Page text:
This idea of constant ease and comfort is absolutely self-destructive.  We do everything we can to get the world to work as we would like it to and rarely does it even kind of cooperate.  This can only lead to frustration, more frustration and worse frustration.

So to bring the idea home lets just go back to the basic point:

Selfishness – self-centeredness! That, we think, is the root of our troubles.  (Alcoholics Anonymous pg 62)

If this is the root, then solving the puzzle of your own selfishness or never-ending desire to be comfortable is a key focus.

Above everything, we alcoholics must be rid of this selfishness. We must, or it kills us!  (Alcoholics Anonymous pg 62)

No matter if a person is brand new to Twelve Step recovery or if a person has been working Steps for years and years:  THE MORE FREE FROM SELFISHNESS AND SELF-CENTEREDNESS YOU BECOME, THE BETTER YOUR RECOVERY.  The less free of selfishness and self-centeredness you are the more you are continuing the self-destructive mindset that keeps you in bondage. 

If you are not overcoming this selfishness and self-centeredness you are not in the process of Twelve Step recovery you are just doing “stuff.”

Wade H.

Is Your Recovery Pointless? What is the Point?

Is Your Recovery Pointless?  What is the Point?

We have been trying to get a new attitude, a new relationship with our Creator, and to discover the obstacles in our path. We have admitted certain defects; we have ascertained in a rough way what the trouble is; we have put our finger on the weak items in our personal inventory. Now these are about to be cast out. This requires action on our part, which, when completed, will mean that we have admitted to God, to ourselves, and to another human being, the exact nature of our defects. This brings us to the Fifth Step in the program of recovery mentioned in the preceding chapter.  (Alcoholics Anonymous pg 72)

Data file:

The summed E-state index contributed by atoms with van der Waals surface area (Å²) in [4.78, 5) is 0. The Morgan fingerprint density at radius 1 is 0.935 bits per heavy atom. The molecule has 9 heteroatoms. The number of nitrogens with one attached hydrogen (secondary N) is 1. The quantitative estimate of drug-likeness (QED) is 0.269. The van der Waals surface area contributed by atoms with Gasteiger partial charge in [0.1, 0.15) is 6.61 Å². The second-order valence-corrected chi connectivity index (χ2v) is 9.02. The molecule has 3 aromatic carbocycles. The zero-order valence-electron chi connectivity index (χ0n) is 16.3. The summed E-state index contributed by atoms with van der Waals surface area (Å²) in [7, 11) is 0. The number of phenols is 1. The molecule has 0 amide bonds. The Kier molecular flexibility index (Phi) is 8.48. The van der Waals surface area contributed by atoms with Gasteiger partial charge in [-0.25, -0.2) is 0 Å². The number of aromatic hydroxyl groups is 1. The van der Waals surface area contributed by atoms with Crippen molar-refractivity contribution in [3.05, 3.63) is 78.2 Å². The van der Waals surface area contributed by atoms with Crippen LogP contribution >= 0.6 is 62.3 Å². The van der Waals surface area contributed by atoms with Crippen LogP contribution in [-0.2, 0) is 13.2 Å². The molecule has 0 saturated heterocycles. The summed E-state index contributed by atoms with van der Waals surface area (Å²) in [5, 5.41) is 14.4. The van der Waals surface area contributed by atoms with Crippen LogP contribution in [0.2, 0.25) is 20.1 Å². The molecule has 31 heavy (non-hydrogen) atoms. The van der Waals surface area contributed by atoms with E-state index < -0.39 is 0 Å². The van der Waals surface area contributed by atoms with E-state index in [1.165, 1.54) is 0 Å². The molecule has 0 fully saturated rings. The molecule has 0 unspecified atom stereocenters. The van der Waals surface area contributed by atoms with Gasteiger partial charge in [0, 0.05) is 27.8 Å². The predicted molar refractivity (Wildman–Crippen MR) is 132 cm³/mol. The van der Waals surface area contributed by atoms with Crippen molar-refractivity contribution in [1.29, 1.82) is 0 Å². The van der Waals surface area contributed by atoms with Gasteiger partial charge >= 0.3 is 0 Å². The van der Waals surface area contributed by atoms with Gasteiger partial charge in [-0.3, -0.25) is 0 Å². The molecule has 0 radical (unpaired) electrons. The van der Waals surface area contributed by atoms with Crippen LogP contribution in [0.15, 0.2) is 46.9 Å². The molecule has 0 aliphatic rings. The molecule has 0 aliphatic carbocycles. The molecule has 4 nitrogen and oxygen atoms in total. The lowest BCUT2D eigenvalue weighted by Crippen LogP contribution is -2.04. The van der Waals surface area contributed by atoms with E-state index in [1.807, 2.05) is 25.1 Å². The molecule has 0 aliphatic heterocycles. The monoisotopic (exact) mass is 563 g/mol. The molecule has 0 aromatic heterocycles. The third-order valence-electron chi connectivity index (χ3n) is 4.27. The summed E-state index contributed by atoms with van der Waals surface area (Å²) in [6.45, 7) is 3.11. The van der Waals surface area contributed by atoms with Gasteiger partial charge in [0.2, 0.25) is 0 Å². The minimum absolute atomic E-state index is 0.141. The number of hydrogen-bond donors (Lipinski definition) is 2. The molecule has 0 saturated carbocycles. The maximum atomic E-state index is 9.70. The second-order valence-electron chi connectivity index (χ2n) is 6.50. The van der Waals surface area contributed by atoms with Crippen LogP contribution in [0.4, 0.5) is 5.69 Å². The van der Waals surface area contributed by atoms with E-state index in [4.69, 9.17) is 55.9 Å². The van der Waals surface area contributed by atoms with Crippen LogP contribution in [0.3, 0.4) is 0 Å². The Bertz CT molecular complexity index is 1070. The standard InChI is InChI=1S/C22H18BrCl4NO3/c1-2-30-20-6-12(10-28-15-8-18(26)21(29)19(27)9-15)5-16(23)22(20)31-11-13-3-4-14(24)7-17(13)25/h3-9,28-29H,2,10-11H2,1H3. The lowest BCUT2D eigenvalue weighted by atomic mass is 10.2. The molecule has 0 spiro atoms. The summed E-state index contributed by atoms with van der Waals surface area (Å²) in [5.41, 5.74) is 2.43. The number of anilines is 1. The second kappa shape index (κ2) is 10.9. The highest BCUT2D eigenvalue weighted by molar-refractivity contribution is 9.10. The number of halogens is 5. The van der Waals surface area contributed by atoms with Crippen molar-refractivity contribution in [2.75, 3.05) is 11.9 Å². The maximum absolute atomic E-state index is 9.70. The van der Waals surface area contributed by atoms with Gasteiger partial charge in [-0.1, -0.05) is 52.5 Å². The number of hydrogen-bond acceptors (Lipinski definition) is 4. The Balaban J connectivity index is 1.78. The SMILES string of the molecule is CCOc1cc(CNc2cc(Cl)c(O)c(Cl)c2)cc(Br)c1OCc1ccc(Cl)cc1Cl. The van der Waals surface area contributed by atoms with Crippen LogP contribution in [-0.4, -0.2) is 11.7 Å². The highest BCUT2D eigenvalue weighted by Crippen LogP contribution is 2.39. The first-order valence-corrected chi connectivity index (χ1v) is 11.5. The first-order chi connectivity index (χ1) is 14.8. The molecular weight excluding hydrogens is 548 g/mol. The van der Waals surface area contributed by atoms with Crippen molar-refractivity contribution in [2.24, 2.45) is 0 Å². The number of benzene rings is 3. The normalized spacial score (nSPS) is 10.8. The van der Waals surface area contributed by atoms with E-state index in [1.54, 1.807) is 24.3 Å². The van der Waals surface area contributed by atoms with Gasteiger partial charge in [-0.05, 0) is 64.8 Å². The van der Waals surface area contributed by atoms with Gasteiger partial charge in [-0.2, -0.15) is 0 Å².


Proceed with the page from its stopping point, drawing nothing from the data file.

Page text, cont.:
In the first sentence what we have is a brief summary of the purpose and goals of working the originator of all Twelve Step programs.  The list consists of three parts:

  •    a new attitude
  •    a new relationship with our Creator
  •    to discover the obstacles in our path

These three help take a deeper look at our goal in working the program and the destination.  Knowing what the destination or the goal for you at the end of your recovery is has great importance.  Consider these two quotes:

“If you aim at nothing, you’ll hit it every time.” – Author Unknown

“If one does not know to which port one is sailing, no wind is favorable.” – Seneca